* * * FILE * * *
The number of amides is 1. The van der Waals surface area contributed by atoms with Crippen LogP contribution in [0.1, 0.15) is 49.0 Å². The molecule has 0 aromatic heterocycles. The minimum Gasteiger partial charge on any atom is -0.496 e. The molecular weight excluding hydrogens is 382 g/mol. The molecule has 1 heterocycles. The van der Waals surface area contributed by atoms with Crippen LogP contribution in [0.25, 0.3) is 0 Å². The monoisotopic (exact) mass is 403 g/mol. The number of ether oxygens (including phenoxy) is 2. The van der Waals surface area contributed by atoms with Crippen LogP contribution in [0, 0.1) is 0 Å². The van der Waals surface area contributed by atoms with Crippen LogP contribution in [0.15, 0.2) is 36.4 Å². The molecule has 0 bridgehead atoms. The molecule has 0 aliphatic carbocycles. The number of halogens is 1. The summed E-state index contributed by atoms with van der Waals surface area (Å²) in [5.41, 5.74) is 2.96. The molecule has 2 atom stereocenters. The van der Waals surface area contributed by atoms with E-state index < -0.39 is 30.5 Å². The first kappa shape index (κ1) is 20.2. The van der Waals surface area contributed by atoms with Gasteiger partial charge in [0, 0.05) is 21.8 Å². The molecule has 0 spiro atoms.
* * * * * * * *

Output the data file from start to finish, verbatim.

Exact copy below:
The number of amides is 1. The van der Waals surface area contributed by atoms with Crippen LogP contribution in [0.1, 0.15) is 49.0 Å². The molecule has 0 aromatic heterocycles. The minimum Gasteiger partial charge on any atom is -0.496 e. The molecular weight excluding hydrogens is 382 g/mol. The molecule has 1 heterocycles. The van der Waals surface area contributed by atoms with Crippen LogP contribution in [0.25, 0.3) is 0 Å². The monoisotopic (exact) mass is 403 g/mol. The number of ether oxygens (including phenoxy) is 2. The van der Waals surface area contributed by atoms with Crippen LogP contribution in [0, 0.1) is 0 Å². The van der Waals surface area contributed by atoms with Crippen LogP contribution in [0.15, 0.2) is 36.4 Å². The molecule has 0 bridgehead atoms. The molecule has 0 aliphatic carbocycles. The number of halogens is 1. The summed E-state index contributed by atoms with van der Waals surface area (Å²) in [5.41, 5.74) is 2.96. The molecule has 2 atom stereocenters. The van der Waals surface area contributed by atoms with E-state index < -0.39 is 30.5 Å². The first kappa shape index (κ1) is 20.2. The van der Waals surface area contributed by atoms with Gasteiger partial charge in [0, 0.05) is 21.8 Å². The molecule has 0 spiro atoms.